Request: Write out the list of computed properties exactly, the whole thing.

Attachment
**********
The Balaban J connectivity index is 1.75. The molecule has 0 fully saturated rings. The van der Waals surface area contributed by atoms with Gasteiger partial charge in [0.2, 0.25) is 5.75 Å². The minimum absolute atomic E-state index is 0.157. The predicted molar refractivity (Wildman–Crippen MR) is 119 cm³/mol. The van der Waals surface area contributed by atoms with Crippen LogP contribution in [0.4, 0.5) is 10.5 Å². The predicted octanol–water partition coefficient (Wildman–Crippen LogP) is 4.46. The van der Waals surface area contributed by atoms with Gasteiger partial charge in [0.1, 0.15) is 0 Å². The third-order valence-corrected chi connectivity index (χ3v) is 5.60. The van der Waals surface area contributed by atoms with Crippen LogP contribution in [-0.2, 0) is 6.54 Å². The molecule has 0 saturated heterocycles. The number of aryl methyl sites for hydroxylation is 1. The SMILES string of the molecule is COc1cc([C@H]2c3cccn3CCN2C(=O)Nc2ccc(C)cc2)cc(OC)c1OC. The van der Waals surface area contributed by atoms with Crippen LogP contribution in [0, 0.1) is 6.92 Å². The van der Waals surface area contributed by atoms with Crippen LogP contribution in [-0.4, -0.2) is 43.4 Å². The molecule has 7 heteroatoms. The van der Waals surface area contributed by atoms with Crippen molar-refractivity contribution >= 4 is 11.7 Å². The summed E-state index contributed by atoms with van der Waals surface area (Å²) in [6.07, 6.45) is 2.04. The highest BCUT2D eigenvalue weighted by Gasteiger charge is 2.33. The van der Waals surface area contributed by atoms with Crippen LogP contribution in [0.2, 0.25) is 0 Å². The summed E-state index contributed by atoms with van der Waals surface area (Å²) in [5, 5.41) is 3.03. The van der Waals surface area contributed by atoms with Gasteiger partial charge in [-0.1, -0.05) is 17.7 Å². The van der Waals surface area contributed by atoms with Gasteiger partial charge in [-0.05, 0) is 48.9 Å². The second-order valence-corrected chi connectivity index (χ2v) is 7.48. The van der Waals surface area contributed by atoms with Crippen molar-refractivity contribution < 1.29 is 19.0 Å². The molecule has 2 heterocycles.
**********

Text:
The Balaban J connectivity index is 1.75. The molecule has 0 fully saturated rings. The van der Waals surface area contributed by atoms with Gasteiger partial charge in [0.2, 0.25) is 5.75 Å². The minimum absolute atomic E-state index is 0.157. The predicted molar refractivity (Wildman–Crippen MR) is 119 cm³/mol. The van der Waals surface area contributed by atoms with Crippen LogP contribution in [0.4, 0.5) is 10.5 Å². The predicted octanol–water partition coefficient (Wildman–Crippen LogP) is 4.46. The van der Waals surface area contributed by atoms with Gasteiger partial charge in [0.1, 0.15) is 0 Å². The third-order valence-corrected chi connectivity index (χ3v) is 5.60. The van der Waals surface area contributed by atoms with Crippen LogP contribution in [-0.2, 0) is 6.54 Å². The molecule has 0 saturated heterocycles. The number of aryl methyl sites for hydroxylation is 1. The SMILES string of the molecule is COc1cc([C@H]2c3cccn3CCN2C(=O)Nc2ccc(C)cc2)cc(OC)c1OC. The van der Waals surface area contributed by atoms with Crippen LogP contribution in [0, 0.1) is 6.92 Å². The van der Waals surface area contributed by atoms with Crippen LogP contribution in [-0.4, -0.2) is 43.4 Å². The molecule has 7 heteroatoms. The van der Waals surface area contributed by atoms with Crippen molar-refractivity contribution >= 4 is 11.7 Å². The summed E-state index contributed by atoms with van der Waals surface area (Å²) in [6.07, 6.45) is 2.04. The highest BCUT2D eigenvalue weighted by Gasteiger charge is 2.33. The van der Waals surface area contributed by atoms with Crippen LogP contribution in [0.2, 0.25) is 0 Å². The summed E-state index contributed by atoms with van der Waals surface area (Å²) in [5, 5.41) is 3.03. The van der Waals surface area contributed by atoms with Gasteiger partial charge in [-0.1, -0.05) is 17.7 Å². The van der Waals surface area contributed by atoms with Gasteiger partial charge in [-0.05, 0) is 48.9 Å². The second-order valence-corrected chi connectivity index (χ2v) is 7.48. The van der Waals surface area contributed by atoms with Crippen molar-refractivity contribution < 1.29 is 19.0 Å². The molecule has 2 heterocycles.